HP and IBM will take non-leased equipment and equipment purchased from other vendors, though in HP's case, only as part of an upgrade to the company's hardware. HP will apply what it considers the trade-in value of third-party equipment toward a new hardware purchase. Dell takes third-party equipment as well and will either cut a check for the value or apply the value to a new purchase. Sun takes only its own equipment and does so free of charge, with no value applied to a purchase.
Contract arrangements also vary. Most of the vendors work on fee-for-service as well as long-term-contract bases. In some cases, such as with IBM Global Services, disposal can be part of a more comprehensive asset-management offering that helps the customer take inventory and determine appropriate refresh strategies.
Vendors then attempt to reap whatever commercial value they can out of the PCs they collect, either by refurbishing and selling them or disassembling them and selling the parts, sometimes through a broker. All will enter into a profit-sharing arrangement with the customer. Dell boasts that 90 percent of the sales profits go to the customer. Intechra gives a 60 percent figure. Other vendors are not so public about their sharing ratio.
Obviously, PCs that are refreshed on a regular two-, three-, or even four-year schedule and immediately sent to the vendor are more likely to get some return than PCs are that five years old or more, or those that sit in a corporate warehouse for months or years first. All the vendors claim that they do not ship equipment, either PCs or parts, overseas unless they can verify that it is in working and saleable condition. The younger the PCs, the higher the possibility that recovery will end up being no cost after profit sharing or might even result in an overall return for the customer.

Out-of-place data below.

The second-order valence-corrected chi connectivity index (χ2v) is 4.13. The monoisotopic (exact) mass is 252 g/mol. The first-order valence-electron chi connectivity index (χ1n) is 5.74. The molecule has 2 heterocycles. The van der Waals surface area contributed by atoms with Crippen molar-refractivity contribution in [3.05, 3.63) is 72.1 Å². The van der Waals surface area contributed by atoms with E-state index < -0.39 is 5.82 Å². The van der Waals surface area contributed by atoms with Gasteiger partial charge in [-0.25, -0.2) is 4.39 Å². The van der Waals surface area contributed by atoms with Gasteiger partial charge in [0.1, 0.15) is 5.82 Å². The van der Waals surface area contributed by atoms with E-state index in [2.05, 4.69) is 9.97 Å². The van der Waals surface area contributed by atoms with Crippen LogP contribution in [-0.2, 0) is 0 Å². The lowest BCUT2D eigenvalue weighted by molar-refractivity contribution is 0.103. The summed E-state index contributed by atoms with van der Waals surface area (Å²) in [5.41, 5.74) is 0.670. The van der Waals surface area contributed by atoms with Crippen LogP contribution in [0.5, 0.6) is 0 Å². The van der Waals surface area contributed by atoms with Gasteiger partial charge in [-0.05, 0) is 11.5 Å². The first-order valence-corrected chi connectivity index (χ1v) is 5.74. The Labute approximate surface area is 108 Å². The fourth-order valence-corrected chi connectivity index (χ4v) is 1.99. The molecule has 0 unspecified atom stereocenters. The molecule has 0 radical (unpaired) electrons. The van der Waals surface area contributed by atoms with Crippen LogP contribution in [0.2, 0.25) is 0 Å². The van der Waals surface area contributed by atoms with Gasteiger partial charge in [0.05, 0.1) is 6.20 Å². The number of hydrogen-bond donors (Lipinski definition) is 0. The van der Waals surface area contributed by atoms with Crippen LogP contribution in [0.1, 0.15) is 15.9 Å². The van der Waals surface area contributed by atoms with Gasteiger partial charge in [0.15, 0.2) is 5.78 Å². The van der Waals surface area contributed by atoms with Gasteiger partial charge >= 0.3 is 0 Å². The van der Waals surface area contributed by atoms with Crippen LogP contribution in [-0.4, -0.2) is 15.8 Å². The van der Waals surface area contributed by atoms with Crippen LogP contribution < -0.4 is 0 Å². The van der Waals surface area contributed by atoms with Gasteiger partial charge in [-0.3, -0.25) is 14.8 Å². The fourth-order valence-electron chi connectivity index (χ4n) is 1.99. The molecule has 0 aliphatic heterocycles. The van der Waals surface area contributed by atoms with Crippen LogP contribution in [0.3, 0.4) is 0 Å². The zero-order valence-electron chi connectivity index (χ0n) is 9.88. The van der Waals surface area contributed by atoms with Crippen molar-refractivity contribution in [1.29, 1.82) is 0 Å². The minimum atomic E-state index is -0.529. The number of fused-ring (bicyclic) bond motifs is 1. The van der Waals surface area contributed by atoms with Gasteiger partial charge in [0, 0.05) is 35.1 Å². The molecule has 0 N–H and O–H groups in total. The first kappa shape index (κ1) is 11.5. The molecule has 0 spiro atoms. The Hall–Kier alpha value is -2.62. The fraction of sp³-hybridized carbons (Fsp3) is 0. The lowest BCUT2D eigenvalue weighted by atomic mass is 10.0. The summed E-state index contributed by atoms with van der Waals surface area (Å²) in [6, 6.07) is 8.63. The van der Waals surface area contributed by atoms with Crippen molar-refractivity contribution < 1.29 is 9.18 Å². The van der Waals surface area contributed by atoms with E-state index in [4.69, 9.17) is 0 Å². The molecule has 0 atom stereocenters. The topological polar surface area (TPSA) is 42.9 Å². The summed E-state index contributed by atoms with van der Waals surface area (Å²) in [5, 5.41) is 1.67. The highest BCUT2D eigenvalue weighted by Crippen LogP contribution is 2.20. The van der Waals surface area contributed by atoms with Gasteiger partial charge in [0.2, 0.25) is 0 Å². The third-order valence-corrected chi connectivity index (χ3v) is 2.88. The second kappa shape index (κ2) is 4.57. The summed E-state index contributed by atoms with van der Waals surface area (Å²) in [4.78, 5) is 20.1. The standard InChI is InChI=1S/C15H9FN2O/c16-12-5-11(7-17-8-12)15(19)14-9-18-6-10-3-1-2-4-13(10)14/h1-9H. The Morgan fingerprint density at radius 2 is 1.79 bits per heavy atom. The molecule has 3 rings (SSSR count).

All the vendors and most of the larger third-party services provide the customer with serialized reporting on each and every asset, including whether and when it was resold or recycled, and certificates confirming data destruction. In most cases the vendor recommends that the customer do at least one data wipe on its end and/or disable the disk with special utilities or by driving a nail through the hard drive. Then the vendor will transport the equipment to one of its own sites or partner sites and do subsequent wipes, including anywhere from three to seven wipes according to customer and Department of Defense specifications.
However, vendors are also open to providing data wipe services on the customer site for an extra fee. IBM and HP have their own recovery and recycling capabilities but also partner with third parties in several locations.
Proceed with caution
It can be tempting to look at asset recovery as a cost and choose the least-expensive vendor as an asset-recovery partner. However, experts agree that reducing risk should be the primary criterion when devising a strategy: the risk of fines, lawsuits, or damaged reputation. That's why in large enterprises, increasingly, responsibility for asset-recovery has moved beyond the department level and the IT division, to the CXO level -- often to the CIO, CFO, or even CEO. It makes sense for companies to have a centralized recovery strategy so that one department doesn't get the entire organization in trouble with the law or the media.